asphalt strips? What are those? anyone have a link? Or are you talking about something you make on site? If so, exactly what type of material would you use?
BTW - what type of windows are you using and what type of molding treatment will be around the windows and doors? 1x4s? Brick mold? Something else? I'm interested in how you plan to detail around these openings with the added thickness of the firring strips. Do the windows have nailing flanges?
And - does anyone know the actual cost difference between Typar and Tyvek?
Sorry - no answers, just questions. I'm pretty interested though in these rainscreen exterior cladding techniques...
Yep, cover the house with Housewrap, then add p.t. strips and cover them with building paper to prevent moisture from the p.t. wicking into the back of the siding.
Asphalt furring strips are just strips of asphalt paper cut from a roll that comes in widths of about 1 1/2" wide.
Wood windows with flange, I haven't seen them yet and I'm not installing them but I'll want to discuss the installation with the installer after I've seen them and before he installs them so that we can allow for the thickness of the air gap. I'm thinking that the furring strips should be added around the windows (wider strips) and integrated into the housewrap (i.e. on top of the housewrap at the bottom & sides and below it at the top. Once the window flanges are caulked and the flashing applied over the flanges the trim will be installed with metal flashing at the head and the housewrap lapped over that and taped. The siding will butt up to the trim. How does that sound? I'd be interested in other peoples methods.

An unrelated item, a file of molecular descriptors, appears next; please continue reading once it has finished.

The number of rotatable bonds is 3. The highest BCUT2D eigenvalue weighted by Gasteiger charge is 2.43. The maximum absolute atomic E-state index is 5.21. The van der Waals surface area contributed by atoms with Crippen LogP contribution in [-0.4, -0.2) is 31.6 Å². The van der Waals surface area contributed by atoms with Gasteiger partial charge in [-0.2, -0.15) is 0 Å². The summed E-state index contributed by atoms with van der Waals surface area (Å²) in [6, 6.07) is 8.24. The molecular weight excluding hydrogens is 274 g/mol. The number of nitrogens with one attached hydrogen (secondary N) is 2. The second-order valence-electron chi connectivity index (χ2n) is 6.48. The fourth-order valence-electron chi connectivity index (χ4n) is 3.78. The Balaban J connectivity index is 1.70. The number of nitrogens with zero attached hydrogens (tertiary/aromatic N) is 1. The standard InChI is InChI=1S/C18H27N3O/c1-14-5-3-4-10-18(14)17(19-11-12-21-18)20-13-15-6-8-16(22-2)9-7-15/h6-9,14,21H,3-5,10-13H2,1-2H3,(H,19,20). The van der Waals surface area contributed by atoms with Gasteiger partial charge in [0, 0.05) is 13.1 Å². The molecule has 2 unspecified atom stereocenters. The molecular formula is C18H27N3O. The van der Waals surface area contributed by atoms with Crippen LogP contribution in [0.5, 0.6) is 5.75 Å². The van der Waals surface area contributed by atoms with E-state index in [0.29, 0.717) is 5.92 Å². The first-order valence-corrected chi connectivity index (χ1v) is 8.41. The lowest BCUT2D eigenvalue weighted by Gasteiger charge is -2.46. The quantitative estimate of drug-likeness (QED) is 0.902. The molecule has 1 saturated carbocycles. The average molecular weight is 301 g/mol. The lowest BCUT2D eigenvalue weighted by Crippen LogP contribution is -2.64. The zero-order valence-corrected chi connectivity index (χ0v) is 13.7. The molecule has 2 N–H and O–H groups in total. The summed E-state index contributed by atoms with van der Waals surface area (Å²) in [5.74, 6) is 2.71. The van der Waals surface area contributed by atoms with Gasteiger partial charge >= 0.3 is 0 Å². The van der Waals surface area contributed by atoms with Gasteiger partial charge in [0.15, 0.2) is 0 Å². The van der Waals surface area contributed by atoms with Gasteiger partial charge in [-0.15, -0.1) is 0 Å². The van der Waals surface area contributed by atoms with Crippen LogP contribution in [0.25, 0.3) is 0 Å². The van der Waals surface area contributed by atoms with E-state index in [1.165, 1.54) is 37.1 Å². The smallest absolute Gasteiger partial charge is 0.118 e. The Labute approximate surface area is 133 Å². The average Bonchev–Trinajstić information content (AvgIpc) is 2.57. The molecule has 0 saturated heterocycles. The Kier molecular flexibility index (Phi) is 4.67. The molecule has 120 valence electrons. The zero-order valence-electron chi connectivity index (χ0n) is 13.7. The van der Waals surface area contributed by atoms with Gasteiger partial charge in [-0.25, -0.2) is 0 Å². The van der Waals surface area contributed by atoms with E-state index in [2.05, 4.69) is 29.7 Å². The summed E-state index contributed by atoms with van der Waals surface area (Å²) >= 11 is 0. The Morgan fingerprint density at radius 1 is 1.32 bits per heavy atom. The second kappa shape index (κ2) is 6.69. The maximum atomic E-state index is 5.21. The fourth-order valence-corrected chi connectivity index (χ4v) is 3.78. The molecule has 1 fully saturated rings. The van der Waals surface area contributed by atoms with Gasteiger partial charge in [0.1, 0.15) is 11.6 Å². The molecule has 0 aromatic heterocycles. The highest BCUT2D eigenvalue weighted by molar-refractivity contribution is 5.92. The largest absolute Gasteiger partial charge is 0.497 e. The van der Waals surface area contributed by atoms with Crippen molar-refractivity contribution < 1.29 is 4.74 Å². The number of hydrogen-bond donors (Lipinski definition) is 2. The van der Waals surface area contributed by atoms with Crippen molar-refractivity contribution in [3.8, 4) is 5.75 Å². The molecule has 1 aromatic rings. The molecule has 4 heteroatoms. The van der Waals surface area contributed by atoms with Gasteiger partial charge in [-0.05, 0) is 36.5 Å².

There is also this.
How much is that Teak siding? Sounds awful expensive. And yes I would coat the back and edges with the coating of choice.
Not sure of the price but I'm not supplying it.
I've checked http://www.benjaminobdyke.com/html/products/slicker.html already and although it seems promising my local supplier stocks it but hasn't sold any. I don't want to be a guinea pig. Also, Katz and others mentioned these but they all conclude that without doubt the best method is to use strips. I'd rather listen to these independent guys (with experience in the field) than web sites or magazines that are pushing their own product.
The Canadians have a lot of info. I was reading an article about it the other day. They actually drill small holes in their sheathing because their framing lumber is green so it needs to vent out as it dries.
We hare seriously thinking about trying a rainscreen, but we'd do what Dave said about cedar strips. Housewrap goes on the sheathing, cedar goes on to fir out the siding and trim 1/4", then siding. Vent at the bottom of the wall and top and screen to keep bugs out at the bottom. It is pretty straight forward and with a good production mentality can go very quickly, especially if you apply houswrap and strips while the wall is flat on the deck during framing.